- A. fumigatus, A. terreus, A. nidulans, A. flavus, and A. niger were inoculated on Czapek-Dox agar and grown Aspergillus fumigatus is a fungus with septate hyphae that branch at 45°, and conidia in radiating chains at ends of conidiophores. (web.app)
- The strains of aspergillus that pose the biggest threat to human health are Aspergillus fumigatus, Aspergillus flavus, Aspergillus niger, and Aspergillus terreus. (terravera.com)
- Organism-specific therapeutic regimens for otitis externa are provided below, including those for Pseudomonas aeruginosa, Staphylococcus aureus , Candida albicans , and Aspergillus niger . (medscape.com)
- Aspergillosis is an infection caused by Aspergillus , a common mold (a type of fungus) that lives indoors and outdoors. (cdc.gov)
- The genome size and the number of protein-coding genes are notably larger than those of the most common etiological agent of aspergillosis, Aspergillus fumigatus . (nih.gov)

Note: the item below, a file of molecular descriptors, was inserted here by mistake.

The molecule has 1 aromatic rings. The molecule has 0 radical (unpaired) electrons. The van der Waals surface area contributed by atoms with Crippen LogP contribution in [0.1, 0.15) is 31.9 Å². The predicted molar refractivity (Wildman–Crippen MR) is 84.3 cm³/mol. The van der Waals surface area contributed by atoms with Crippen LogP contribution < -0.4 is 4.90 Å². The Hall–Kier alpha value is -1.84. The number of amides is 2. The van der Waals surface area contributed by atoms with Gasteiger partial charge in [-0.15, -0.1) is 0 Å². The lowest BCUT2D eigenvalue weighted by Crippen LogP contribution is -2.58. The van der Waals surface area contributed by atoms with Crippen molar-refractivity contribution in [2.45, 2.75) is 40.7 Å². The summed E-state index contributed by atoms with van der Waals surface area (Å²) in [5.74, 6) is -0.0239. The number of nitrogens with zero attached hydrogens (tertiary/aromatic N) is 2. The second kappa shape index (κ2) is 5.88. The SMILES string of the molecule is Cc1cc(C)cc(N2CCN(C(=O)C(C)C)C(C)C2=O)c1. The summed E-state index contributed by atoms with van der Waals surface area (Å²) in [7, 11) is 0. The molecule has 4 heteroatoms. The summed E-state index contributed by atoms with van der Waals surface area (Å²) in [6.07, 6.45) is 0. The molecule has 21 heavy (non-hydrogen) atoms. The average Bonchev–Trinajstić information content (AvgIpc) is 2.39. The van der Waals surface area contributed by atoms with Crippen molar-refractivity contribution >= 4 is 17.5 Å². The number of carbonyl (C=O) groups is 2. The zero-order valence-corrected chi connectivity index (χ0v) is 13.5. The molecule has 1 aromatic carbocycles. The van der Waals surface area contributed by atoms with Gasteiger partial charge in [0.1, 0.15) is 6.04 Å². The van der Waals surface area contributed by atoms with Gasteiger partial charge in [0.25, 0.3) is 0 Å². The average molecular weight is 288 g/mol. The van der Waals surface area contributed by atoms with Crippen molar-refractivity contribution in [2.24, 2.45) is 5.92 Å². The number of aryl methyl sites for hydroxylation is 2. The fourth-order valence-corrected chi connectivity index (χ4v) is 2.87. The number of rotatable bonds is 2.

- However, concentrations of Aspergillus spores have not been found to be correlated to any seasonal pattern or the occurrence of invasive aspergillosis (Hospenthal et al. (mold-help.org)
- The type of mold that causes most forms of aspergillosis, Aspergillus fumigatus, is common in our environment. (web.app)
- Aspergillosis precipitin is a laboratory test to detect antibodies in the blood resulting from exposure to the fungus aspergillus . (medlineplus.gov)
- For example, invasive aspergillosis often does not produce a positive result, even though aspergillus is present. (medlineplus.gov)
- Aspergillosis is a disease caused by a fungus (or mold) called Aspergillus. (nih.gov)